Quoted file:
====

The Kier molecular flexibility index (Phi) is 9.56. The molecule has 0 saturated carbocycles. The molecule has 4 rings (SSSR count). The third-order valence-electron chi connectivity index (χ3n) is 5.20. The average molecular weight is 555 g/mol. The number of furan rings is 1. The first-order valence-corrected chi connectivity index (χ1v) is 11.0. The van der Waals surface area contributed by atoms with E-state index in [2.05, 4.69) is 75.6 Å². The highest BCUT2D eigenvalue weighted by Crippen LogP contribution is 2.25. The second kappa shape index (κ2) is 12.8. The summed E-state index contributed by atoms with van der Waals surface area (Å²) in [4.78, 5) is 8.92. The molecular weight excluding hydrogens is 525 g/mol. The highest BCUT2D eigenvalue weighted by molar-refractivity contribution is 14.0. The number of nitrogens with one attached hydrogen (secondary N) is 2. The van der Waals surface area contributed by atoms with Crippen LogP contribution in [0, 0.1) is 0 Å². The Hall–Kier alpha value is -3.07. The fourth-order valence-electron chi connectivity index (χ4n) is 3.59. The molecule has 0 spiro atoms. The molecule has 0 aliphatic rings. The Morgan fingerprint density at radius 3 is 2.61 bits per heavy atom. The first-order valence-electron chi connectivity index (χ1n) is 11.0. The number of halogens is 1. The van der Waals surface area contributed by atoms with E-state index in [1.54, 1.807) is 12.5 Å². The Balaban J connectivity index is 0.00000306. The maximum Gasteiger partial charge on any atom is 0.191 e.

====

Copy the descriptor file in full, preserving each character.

The Kier molecular flexibility index (Phi) is 9.56. The molecule has 0 saturated carbocycles. The molecule has 4 rings (SSSR count). The third-order valence-electron chi connectivity index (χ3n) is 5.20. The average molecular weight is 555 g/mol. The number of furan rings is 1. The first-order valence-corrected chi connectivity index (χ1v) is 11.0. The van der Waals surface area contributed by atoms with E-state index in [2.05, 4.69) is 75.6 Å². The highest BCUT2D eigenvalue weighted by Crippen LogP contribution is 2.25. The second kappa shape index (κ2) is 12.8. The summed E-state index contributed by atoms with van der Waals surface area (Å²) in [4.78, 5) is 8.92. The molecular weight excluding hydrogens is 525 g/mol. The highest BCUT2D eigenvalue weighted by molar-refractivity contribution is 14.0. The number of nitrogens with one attached hydrogen (secondary N) is 2. The van der Waals surface area contributed by atoms with Crippen LogP contribution in [0, 0.1) is 0 Å². The Hall–Kier alpha value is -3.07. The fourth-order valence-electron chi connectivity index (χ4n) is 3.59. The molecule has 0 spiro atoms. The molecule has 0 aliphatic rings. The Morgan fingerprint density at radius 3 is 2.61 bits per heavy atom. The first-order valence-electron chi connectivity index (χ1n) is 11.0. The number of halogens is 1. The van der Waals surface area contributed by atoms with E-state index in [1.54, 1.807) is 12.5 Å². The Balaban J connectivity index is 0.00000306. The maximum Gasteiger partial charge on any atom is 0.191 e.